|GW Pharmaceuticals PLC||NASDAQ: GWPH||$2.98B||🇬🇧 United Kingdom|
|Aurora Cannabis Inc.||TSE: ACB||$2.85B||🇨🇦 Canada|
|Green Thumb Industries Inc.||CNSX: GTII||$2.42B||🇺🇸 United States|
|Cronos Group inc.||TSE: CRON||$1.83B||🇨🇦 Canada|
|Trulieve Cannabis Corp||CNSX: TRUL||$1.91B||🇺🇸 United States|
|Tilray Inc.||NASDAQ: TLRY||$1.46B||🇨🇦 Canada|
|Aphria Inc.||TSE: APHA||$0.96B||🇨🇦 Canada|
|Harvest Health & Recreation Inc.||CNSX: HARV||$0.94B||🇺🇸 United States|
Note: Companies listed on a Canadian index have had their market cap converted from CAD$ to US$. Top 10 companies are based on those listed on the North American Marijuana Index. All values as of Dec 9th, 2019.
Only one company outside of North America—and even the cannabis sector—lands on this list. The UK-based Big Pharma company GW Pharmaceuticals is steadily growing its industry presence, as it currently holds 41 cannabis patents in the U.S. and Canada combined.
Still, even these big players have seen their valuations drop since the industry was at its peak. Unless the aforementioned issues are ironed out, investors may continue to pull their dollars from the cannabis industry.
A psychological shift has taken place from everyone wanting to own (cannabis) to everyone involved now feeling burned. I think many investors are now over it.
—Chris Kerlow, portfolio manager at Richardson GMP
On the flip side, some investors aren’t calling it quits quite yet.
Long-Term Prospects Are High
While cannabis seems plagued with issues, some argue that these are simply short-term growing pains and will be solved as the industry matures.
Particularly in the U.S., experts predict that cannabis sales could reach immense heights in the next decade:
- $30 billion by 2025 (New Frontier Data)
- $50 billion by 2029 (Jefferies Group LLC)
- $75 billion by 2030 (Cowen Inc.)
- $100 billion by 2029 (Stifel Financial Corp)
Compared to a benchmark of $13.6 billion today, these numbers may seem ambitious—but they’re backed by major industry trends. 2020 could well be the year the market stabilizes, as consumers explore an array of retail options and vote with their wallets.
What’s more, key players in consumer industries—from alcohol and tobacco to beauty and fitness—are making big bets in cannabis and CBD-infused products. A higher number of partnerships could spark the next uptick for the industry’s potential.
The marijuana business is not for the faint of heart. But this is a big long-term game.
——Mark Zekulin, CEO of Canopy Growth Corp.
An Eye on What’s to Come
It’s clear there are differing viewpoints on the future of cannabis companies and their respective investors. As this snapshot of cannabis stocks unfolds and transforms in 2020 and beyond, could companies potentially buck the current trend and bounce back? Or will stocks continue to go up in smoke?
The Big Pharma Takeover of Medical Cannabis
The Big Pharma industry is entering the cannabis space, by swapping patients for patents. But what are the impacts of such a takeover?
The Big Pharma Takeover of Medical Cannabis
As evidence of cannabis’ many benefits mounts, so does the interest from the global pharmaceutical industry, known as Big Pharma. The entrance of such behemoths will radically transform the cannabis industry—once heavily stigmatized, it is now a potentially game-changing source of growth for countless companies.
Today’s infographic comes to us from CB2 Insights, and explores how and why the notorious Big Pharma are interested in the nascent cannabis industry.
Who are “Big Pharma”?
The term refers to some of the largest pharmaceutical companies in the world, considered especially influential as a group. To give a sense of their sheer size, the market cap of the top 10 Big Pharma companies is $1.7 trillion—Johnson & Johnson being the largest, with a market capitalization of $374 billion.
So far, Big Pharma has watched the cannabis industry from the sidelines, deterred by regulatory concerns. What we are seeing now is the sleeping giant’s takeover slowly intensifying as more patents, partnerships, and sponsored clinical trials come to fruition.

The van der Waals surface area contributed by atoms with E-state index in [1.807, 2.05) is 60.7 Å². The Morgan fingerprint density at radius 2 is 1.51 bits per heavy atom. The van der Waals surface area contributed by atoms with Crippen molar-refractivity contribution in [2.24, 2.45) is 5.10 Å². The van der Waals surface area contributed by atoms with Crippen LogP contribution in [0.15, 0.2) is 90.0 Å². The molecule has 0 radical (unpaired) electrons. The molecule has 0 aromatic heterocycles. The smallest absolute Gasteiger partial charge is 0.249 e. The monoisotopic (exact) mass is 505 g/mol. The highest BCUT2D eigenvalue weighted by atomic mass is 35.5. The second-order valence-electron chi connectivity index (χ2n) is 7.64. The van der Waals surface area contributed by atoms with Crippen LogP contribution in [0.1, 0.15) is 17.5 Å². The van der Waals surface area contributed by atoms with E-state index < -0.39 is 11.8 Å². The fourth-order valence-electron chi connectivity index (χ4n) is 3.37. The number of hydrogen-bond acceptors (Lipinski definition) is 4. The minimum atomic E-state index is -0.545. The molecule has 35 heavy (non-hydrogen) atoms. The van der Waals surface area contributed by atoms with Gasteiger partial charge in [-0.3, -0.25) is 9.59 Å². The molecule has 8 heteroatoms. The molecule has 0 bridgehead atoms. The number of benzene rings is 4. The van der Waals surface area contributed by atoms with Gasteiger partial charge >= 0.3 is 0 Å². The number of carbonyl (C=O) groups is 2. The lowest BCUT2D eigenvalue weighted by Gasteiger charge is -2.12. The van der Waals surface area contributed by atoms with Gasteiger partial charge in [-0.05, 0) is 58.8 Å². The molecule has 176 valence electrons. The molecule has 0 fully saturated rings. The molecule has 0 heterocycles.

Could Cannabis be Sold Over the Counter?
The cannabis plant has been used in medicine for 6,000 years. However, there is still considerable debate around the role it plays in healthcare today. There are currently almost 400 active and completed clinical trials worldwide surrounding cannabidiol (CBD), a type of cannabinoid that makes up 40% of the cannabis plant’s extract.
Cannabis relies on CBD’s therapeutic properties, and recent studies suggest it may be useful in combating a variety of health conditions, such as:
- Multiple sclerosis
- Cancer side effects
As of 2019, 33 states and the District of Columbia have legalized cannabis for medical use. Its potential for pain management has led some experts to recommend it as an alternative to addictive painkillers, with one study of 13 states showing opiate-related deaths decreasing by over 33% in the six years since medical cannabis was legalized.
As the industry evolves, data is becoming increasingly important in understanding the potential of cannabis—both as a viable medical treatment, and as a recreational product. The shift away from anecdotal evidence towards big data will inform future policies, and give rise to a new era of consumer education.
Big Pharma’s Foray into Cannabis
Further legalization of cannabis will challenge Big Pharma’s bottom line, and poach more than $4 billion from pharma sales annually. In fact, medical cannabis sales are projected to reach $5.9 billion in 2019, from an estimated 24 million patients.
Seven of Canada’s top 10 cannabis patent holders are major multinational pharmaceutical companies, a trend that is not unique to Canada.
|Company Rank||🇨🇦 Canadian Patents||Company Rank||🇺🇸 U.S. Patents|
|1. Novartis||21||1. Abbvie||59|
|2. Pfizer||14||2. Sanofie||39|
|3. GW Pharmaceuticals||13||3. Merck||35|
|4. Ericsson||13||4. Bristol-Myers Squibb||34|
|5. Merck||11||5. GW Pharmaceuticals||28|
|6. Solvay Pharmaceuticals||7||6. Pfizer||25|
|7. Kao Corporation||7||7. Hebrew University of Jerusalem||19|
|8. Ogeda SA||7||8. Roche||17|
|9. Sanofi||6||9. University of Connecticut||16|
|10. University of Connecticut||6||10. U.S. Health and Human Services||13|
It comes as no surprise that many pharmaceutical giants have already formed strong partnerships with cannabis companies, such as Novartis and Tilray, who will develop and distribute medical cannabis together in legal jurisdictions around the world.
Data is the Missing Link
While the body of knowledge about the many uses of cannabis continue to grow, clinical evidence is key for widespread adoption.
Products backed by data will be a defining criteria for major companies to come into the market en masse. And ultimately, Big Pharma’s entry could accelerate public understanding and confidence in cannabis as a viable option for a range of ailments, and mark the next major milestone for the industry.